The children of these mixed unions are my ancestors. Sometime between the 1670s and the 1750s, they wound up in Sampson County and Robeson County, N.C. And because the racial discrimination laws of Virginia and N.C. from the late 1600s and early 1700s were becominig increasingly restrictive and draconian, my ancestors huddled together for mutual protection. And by and large, we married only each (hence our current status as a tri-racial isolate). Some of us look Indian. Some of us have more African-American features. And some of us have more European-American features. So, many of us with a mix of predominately Indian and white features (myself included) enjoy the unique position of being able to peek in on the subtle racist attitudes of some whites who have erroneously concluded that we/I are/am white also. My deceased sister had more African-American features and she "peeked in" on the same subtle attitudes of Blacks who assumed she was Black. So, in my family, we've been in the "enviable" ?? (I never thought it was particuarly inviable. I always wanted to belong to one race or the other.) position of seeing American racial attitudes as they really are; from behind the curtain so to speak.

Anyhow, I just thought I'd add my two cents to your own comments.

p.s. - Shivers probably was Chavis. Next time you talk to that lady, you can tell her that Benjamin Harrison (ancestor of two U.S. presidents) was an interpreter for the Nottoway and the Saponi, and kept in his household, one Will Chavis as an indentured servant. Will Chavis thereafter is found owning land next to a William Eaton, and Eaton not only has Saponis living on his land, but is involved in the Catawba trade. Will Chavis has a son, Phillip Chavis, and all Lumbee Chavis's trace their ancestry back to Phillip Chavis.

Linda
07-31-2001, 07:20 PM
Great information! My cousin Jim, who's related by marriage way back, to this lady, says she's getting a computer. Hopefully she'll check in on some of this info. (In which case I should probably severely edit my initial post, hahaha.)

The story of you and your sister reminds me of a story in my husband, Barry's, family. There's been a lot of that kind of mixture within siblings in his family too. Back sometime during Jim Crow, he had an uncle who looked distinctly 'black' while his sister and brother looked 'white.' He was convicted of raping a white lady and executed. His sister and brother took off for New York and were never heard from again, it was presumed they passed for white.

I've wanted to go to Richmond to see if there are any transcripts left of that trial. It's so evocative. From the stories I've heard of those days, a black male could be charged with that for doing no more than looking a white female directly in the eye. Think of what a perilous position a young man would be in if his own sister looked like any other white lady on the street. He wouldn't be too well conditioned for the times, would he? Chilling.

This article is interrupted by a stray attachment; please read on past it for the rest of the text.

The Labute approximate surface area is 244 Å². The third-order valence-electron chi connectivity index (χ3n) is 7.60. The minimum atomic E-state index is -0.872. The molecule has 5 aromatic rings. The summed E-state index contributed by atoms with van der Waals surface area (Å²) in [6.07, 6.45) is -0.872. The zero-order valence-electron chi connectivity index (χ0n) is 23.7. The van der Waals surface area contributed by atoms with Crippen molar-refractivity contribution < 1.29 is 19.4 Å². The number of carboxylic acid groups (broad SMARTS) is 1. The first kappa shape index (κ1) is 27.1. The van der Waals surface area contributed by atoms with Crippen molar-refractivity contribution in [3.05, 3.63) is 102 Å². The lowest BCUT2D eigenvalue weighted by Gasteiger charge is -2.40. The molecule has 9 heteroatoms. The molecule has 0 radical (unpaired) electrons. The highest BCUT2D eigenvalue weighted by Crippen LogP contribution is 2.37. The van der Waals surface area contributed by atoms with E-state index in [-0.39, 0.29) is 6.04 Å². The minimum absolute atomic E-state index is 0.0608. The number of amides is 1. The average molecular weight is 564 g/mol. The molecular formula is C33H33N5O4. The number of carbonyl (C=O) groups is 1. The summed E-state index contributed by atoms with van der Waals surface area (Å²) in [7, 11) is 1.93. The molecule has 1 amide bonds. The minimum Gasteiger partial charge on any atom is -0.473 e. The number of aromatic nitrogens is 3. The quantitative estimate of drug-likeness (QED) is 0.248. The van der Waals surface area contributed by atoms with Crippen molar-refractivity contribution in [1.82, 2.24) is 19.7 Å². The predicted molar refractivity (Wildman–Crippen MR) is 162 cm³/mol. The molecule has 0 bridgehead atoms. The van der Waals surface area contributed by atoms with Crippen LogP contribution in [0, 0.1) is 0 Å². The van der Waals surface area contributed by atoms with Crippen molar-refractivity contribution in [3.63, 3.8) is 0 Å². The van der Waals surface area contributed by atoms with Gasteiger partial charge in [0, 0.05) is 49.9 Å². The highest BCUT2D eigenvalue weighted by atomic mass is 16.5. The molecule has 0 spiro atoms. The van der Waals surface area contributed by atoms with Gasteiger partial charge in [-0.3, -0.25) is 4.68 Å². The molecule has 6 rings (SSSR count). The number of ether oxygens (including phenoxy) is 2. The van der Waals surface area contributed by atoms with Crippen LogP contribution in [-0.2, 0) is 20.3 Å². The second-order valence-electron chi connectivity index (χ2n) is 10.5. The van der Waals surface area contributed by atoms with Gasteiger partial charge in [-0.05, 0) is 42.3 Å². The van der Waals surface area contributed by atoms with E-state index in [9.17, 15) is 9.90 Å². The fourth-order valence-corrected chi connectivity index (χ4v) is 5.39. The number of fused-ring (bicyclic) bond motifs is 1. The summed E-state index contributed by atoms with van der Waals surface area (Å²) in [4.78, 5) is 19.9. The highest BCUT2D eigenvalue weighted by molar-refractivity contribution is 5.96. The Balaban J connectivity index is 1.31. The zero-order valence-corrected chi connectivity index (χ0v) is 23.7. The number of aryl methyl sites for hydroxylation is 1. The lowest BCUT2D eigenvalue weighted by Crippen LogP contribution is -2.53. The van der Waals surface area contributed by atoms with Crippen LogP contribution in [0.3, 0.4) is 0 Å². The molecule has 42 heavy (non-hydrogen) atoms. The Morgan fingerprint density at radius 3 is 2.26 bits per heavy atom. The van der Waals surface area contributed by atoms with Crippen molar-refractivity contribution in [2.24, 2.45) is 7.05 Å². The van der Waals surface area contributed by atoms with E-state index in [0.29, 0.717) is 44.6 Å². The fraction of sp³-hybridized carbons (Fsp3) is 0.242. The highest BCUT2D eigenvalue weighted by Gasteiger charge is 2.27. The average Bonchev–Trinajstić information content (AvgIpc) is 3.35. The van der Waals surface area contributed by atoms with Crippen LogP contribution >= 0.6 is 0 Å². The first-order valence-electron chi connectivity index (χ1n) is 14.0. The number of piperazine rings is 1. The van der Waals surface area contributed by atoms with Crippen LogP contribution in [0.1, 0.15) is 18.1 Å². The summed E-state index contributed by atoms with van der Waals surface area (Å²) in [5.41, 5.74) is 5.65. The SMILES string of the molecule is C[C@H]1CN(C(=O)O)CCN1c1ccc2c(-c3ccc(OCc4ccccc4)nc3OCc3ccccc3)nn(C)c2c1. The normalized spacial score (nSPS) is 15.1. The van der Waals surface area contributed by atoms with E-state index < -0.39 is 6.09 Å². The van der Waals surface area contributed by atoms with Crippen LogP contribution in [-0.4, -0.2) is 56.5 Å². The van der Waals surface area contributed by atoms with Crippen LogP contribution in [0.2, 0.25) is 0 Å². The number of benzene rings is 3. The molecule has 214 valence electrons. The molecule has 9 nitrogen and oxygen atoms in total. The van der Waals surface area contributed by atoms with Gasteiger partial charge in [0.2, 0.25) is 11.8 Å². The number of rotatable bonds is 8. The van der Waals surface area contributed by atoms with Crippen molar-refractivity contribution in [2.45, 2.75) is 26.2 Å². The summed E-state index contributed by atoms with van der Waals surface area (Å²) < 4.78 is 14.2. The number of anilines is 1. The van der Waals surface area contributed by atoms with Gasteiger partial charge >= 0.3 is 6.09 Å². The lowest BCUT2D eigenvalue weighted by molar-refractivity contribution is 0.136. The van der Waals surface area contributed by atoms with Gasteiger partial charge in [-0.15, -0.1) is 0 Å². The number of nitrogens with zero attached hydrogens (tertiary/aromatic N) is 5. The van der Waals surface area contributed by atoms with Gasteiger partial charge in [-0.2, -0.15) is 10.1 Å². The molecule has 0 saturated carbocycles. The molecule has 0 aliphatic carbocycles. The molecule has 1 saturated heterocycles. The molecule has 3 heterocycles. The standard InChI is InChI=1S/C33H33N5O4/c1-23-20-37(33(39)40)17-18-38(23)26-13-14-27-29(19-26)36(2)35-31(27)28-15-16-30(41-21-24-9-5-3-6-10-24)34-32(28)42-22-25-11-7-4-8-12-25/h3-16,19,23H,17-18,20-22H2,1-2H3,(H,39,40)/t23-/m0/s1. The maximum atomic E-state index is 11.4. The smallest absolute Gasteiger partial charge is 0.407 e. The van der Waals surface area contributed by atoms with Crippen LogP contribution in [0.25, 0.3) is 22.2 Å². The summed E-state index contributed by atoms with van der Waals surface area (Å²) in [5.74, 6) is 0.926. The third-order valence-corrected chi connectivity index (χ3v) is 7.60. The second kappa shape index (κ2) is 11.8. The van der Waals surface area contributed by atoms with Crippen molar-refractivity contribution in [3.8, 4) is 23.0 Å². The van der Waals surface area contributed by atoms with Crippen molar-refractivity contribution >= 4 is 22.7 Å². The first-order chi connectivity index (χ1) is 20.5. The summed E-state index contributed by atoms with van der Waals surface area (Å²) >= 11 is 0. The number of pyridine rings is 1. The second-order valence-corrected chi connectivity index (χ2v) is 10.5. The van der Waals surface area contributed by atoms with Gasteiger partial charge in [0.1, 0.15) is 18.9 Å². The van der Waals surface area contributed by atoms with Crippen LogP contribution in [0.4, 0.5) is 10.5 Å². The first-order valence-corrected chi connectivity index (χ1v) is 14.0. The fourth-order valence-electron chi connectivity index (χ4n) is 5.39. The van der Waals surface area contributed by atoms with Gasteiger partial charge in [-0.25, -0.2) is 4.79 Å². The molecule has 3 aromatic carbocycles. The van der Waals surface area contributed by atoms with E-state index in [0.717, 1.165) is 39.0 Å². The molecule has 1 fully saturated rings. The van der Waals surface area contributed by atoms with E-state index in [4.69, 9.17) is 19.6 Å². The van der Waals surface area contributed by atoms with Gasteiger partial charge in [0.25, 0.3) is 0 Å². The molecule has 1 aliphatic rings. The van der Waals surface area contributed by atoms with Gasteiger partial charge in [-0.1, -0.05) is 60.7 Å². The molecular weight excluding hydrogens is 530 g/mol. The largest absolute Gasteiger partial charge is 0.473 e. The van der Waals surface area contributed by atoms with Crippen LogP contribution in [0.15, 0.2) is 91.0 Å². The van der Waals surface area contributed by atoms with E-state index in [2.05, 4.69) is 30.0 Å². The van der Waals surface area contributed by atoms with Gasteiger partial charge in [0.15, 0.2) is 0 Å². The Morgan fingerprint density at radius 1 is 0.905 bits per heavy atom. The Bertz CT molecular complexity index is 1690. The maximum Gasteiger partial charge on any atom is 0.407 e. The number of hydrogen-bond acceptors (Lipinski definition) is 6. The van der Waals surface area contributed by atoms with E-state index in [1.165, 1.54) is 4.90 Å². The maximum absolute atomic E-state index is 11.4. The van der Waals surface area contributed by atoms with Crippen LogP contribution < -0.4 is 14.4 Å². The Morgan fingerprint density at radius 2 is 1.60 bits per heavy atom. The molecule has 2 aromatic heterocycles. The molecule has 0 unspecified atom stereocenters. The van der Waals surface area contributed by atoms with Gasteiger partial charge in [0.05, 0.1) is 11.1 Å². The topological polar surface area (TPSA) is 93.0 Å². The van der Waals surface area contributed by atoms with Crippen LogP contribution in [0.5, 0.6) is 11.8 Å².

Are you still in Robeson County? My husband was just there a week or so ago.

Linda
08-01-2001, 10:06 PM
Speaking of Chavis:

Arthur v. Chavis, 6 Randolph 142, February 1828 [143] 'The ground on which the pauper [Milly Chavis} claimed her freedom, was, that she was the daughter of one Winny Chavis, a free woman: that betwen forty and fifty years bfore, when she was a girl of six or seven years old, living with her mother in Brunswick County, she was stolen from her, carried to Pittsylvania by one Davis, and sold by him to Bennett, who gave her to Arthur, his son-in-law." The deposition of Polly M'Kinney of Brunswick proved that the stolen child had a scar on her thigh. At the trial a scar on the thigh was relied on strongly as identifying Milly with the stolen child. Judgement was for the plaintiff. New evidence discovered including bill of sale to Davis. Judgment reversed.

[This message has been edited by Linda (edited 08-01-2001).]

1_optimistic
02-07-2007, 12:24 PM
The story of you and your sister reminds me of a story in my husband, Barry's, family. There's been a lot of that kind of mixture within siblings in his family too. Back sometime during Jim Crow, he had an uncle who looked distinctly 'black' while his sister and brother looked 'white.' He was convicted of raping a white lady and executed. His sister and brother took off for New York and were never heard from again, it was presumed they passed for white.


Interesting,

My Granddaddy Townes's brother was lynched for "raping" a white woman which was consentual. Reminds me of the story of "Rosswood".

My Granddaddy Townes was also accused of "raping" a white woman and was sentenced to 12 years in prison. The relationship was also consentual. Granddaddy Townes was released early because of a terminal illness.

Tom
02-07-2007, 01:55 PM
Hey Linda, well you are obviously better than I at those types of conversations.
I think that most of us on this forum has encountered these types of people, some of us have them as realtives!
I still think that a map showing some of these migrations would be in these peoples faces!
Anyway, Best wishes to all!